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Advances in Psychiatry and Neurology/Postępy Psychiatrii i Neurologii
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Review paper

Is the EFHD2/Swiprosin-1 protein linked to Alzheimer’s disease?

Marta J. Broniarczyk-Czarniak
,
Piotr Gałecki

Adv Psychiatry Neurol 2019; 28 (3): 220-224
Online publish date: 2019/10/31
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INTRODUCTION

An inevitable part of the ageing process is the loss of neurons. Besides the death of mature neurons, neurogenesis in adults declines with age. This condition may be intensified in the course of the neurodegenerative diseases, e.g. Alzheimer’s disease (AD) [1, 2]. AD is a commonly occurring debilitating disorder, the prevalence of which rises gradually with age – from below 1% at 65 years of age to as high as 40% over the age of 90. Genes are said to have a significant impact on the development of AD [3]. It has been demonstrated that variations in the following four genes result in rare forms of early-onset AD: the amyloid precursor protein (APP) gene, presenilin 1 (PS1), presenilin 2 (PS2), and apolipoprotein E (APOE); all of these increase the general risk of disease development [4]. On the other hand, we still do not fully understand the more common late-onset disorder. Selected screening data for genome-wide linkage disequilibrium (LD) suggest that several chromosomal loci associated with AD exist, which may include new susceptibility genes for late-onset AD [5]. The modified expression of EFhd2 gene has been documented and confirmed in Alzheimer’s disease (AD), as well as in Parkinson’s disease, Huntington disease and schizophrenia, which indicates that EFhd2 gene expression is regulated in response to neuropathological processes; still, our understanding of the specific role of EFhd2 in the pathophysiology of neurological and psychiatric diseases is still rather poor [4]. The main emphasis of this review is placed on the evidence that links EFhd2 to Alzheimer’s disease (AD).

SWIPROSIN-1/EFHD2 AT THE PROTEIN LEVEL

The EFhd2 gene codes for a 26.8 kDa highly conserved calcium-binding protein, which is in humans located in chromosome 1 (1p36.21) [4]. The protein is also referred to as Swiprosin-1, in reference to the Swiss-Prot database used for tandem mass spectrometry data analyses [6]. Subsequently, due to the presence of two EF-hand calcium binding motifs, the name of this novel protein has been changed to EF-hand domain family member D2 (EFhd2). Swiprosin-1/EFhd2 is a calcium-binding protein expressed to the largest extent in the central nervous and the immune systems of mammals [1, 7, 8]. EFhd2 was first found and identified in the immune system in human CD8 lymphocytes [6, 9]. It is still unclear what the physiological function of this newly discovered protein is.
At the protein level, EFhd2 consists of a low complexity N-terminal region with an alanine stretch, a functional Src homology 3 (SH3-) binding motif, two EF hands and a C-terminal coiled-coil (CC) domain, which is a conserved domain among fibrillar proteins and is required for interactions between proteins [1, 9]. EFhd2’s EF-hand motifs are conserved from humans to nematodes, therefore it is suggested that the calcium binding activity of EFhd2 may be crucial for its physiological role [1]. A distinctive polyalanine motif of the N-terminal region is only present in mammals and its size varies from 6 to 9 alanines [1]. In the absence of the N-terminus, EFhd2’s thermal stability is restored through calcium binding [1]. Among its orthologs, EFhd2 is the only protein containing a highly conserved Ser residue at position 183, which is known to be phosphorylated [7]. Upon Ca2+ binding, EFhd2 dimerizes and bundles F-Actin. EFhd2 phosphorylation at S138 modulates the dynamics of lamellipodia, while EFhd2 phosphorylation was found in a complex with p-TAU in the brain of a transgenic mouse model for tauopathy, as well as in old and diseased brains of humans [2].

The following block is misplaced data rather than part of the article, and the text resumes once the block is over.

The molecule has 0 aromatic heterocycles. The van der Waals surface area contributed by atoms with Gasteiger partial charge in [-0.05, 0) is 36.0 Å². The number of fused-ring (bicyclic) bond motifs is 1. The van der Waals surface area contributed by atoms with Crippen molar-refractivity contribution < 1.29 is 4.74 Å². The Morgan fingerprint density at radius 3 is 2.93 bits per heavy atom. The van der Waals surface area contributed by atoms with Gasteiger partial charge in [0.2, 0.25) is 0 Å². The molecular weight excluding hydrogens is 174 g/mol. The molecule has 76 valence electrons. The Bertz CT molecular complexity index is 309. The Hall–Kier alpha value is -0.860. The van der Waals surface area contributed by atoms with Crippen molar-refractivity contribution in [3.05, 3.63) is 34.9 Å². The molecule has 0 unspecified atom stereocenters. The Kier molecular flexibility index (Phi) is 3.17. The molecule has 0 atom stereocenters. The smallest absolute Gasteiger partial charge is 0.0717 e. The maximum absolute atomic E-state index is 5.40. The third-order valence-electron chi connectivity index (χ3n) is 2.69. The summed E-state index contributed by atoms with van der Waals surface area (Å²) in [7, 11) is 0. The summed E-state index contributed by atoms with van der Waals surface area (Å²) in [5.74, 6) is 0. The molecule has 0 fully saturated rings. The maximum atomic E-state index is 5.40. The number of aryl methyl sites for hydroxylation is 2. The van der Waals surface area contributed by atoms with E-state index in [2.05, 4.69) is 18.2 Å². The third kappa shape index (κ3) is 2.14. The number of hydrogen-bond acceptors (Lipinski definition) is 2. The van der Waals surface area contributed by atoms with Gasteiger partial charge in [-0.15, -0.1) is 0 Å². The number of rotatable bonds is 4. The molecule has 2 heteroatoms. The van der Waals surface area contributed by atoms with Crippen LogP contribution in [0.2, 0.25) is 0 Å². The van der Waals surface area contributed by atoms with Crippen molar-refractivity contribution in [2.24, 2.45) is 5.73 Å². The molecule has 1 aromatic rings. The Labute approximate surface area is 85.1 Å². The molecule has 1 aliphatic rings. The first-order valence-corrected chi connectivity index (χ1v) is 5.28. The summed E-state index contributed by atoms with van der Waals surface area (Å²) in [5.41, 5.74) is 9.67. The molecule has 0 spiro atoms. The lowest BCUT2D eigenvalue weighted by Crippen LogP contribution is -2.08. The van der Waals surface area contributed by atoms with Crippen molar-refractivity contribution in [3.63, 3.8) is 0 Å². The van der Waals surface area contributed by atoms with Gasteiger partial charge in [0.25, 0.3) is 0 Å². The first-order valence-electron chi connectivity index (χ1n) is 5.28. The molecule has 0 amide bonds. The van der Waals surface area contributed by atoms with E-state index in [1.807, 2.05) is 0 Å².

Recently conducted studies have also shown that EFhd2 is structurally similar to the amyloid proteins observed in neurological disorders. EFhd2 co-aggregates and interacts with tau protein, which may suggest that EFhd2 plays an essential role in the pathophysiology of neurodegenerative diseases [4].

PHYSIOLOGICAL AND PATHOPHYSIOLOGICAL FUNCTIONS OF SWIPROSIN-1/EFHD2 IN THE NERVOUS SYSTEM

A number of studies have revealed that EFhd2 is expressed mainly in the brain. The western blot analytical technique made it possible to determine that EFhd2 is expressed in all parts of the brain (i.e. brain stem, amygdala, cerebellum, hippocampus, striatum, cortex and prefrontal cortex) at similar levels [9]. Furthermore, EFhd2 proteins have been found in the cytosol and proximal to the membrane in neurons of almost all regions of the brain; their higher expression has been observed and confirmed in the deeper layers of the cortex and hippocampus [10]. EFhd2 is also co-localized with neurite markers such as tau, MAP2 or synapsin, which suggests that its neuronal function could be associated with vesicular transport and the homeostasis of synapses [10, 11]. Swiprosin-1 is also involved in the following processes: calcium signaling, actin cytoskeleton, apoptosis, and in the regulation of synapse formation [4, 8]. The formation process of dendrites and synapses depends on differentiation signals, like synaptic input or soluble factors, and requires a complex organization of the neuron’s actin and microtubule networks [2]. Synaptic dysfunction and Ca 2+ dysregulation accompany behavioral disorders and neurodegenerative processes. [9]. It is now increasingly apparent that EFhd2 plays a substantial role in the nervous system, while its function can be associated with a number of neurological disorders [9].
Borger et al. and Purohit et al. demonstrated that in vitro knockdown of EFhd2 resulted in an increase of synapsin 1a/b puncta labeling in neurites, which may suggest that EFhd2 modulation has an impact on the development of functional synapses, yet has no effect on their conversion into mature synapses as determined by the co-localization of synapsin and PSD95 [10, 11]. This process applies to different functions of the brain, like learning and memory [4]. Purohit et al. also revealed that elimination of the EFhd2 gene had no discernible effect on the anatomy or function of the brain. The researchers implied that vesicular transport velocity was enhanced in EFhd2(–/–) knockout primary hippocampal neurons and that the EFhd2 protein inhibited kinesin-mediated microtubule gliding in in vitro studies [11]. In the synaptosome fraction, EFhd2 may both co-purify with tubulin and take part in actin bundling [12]. These results suggest that EFhd2 may act as a synapse formation modulator through the regulation of vesicular transport velocity and cytoskeleton rearrangement [4].

ALZHEIMER’S DISEASE AS A TAUOPATHY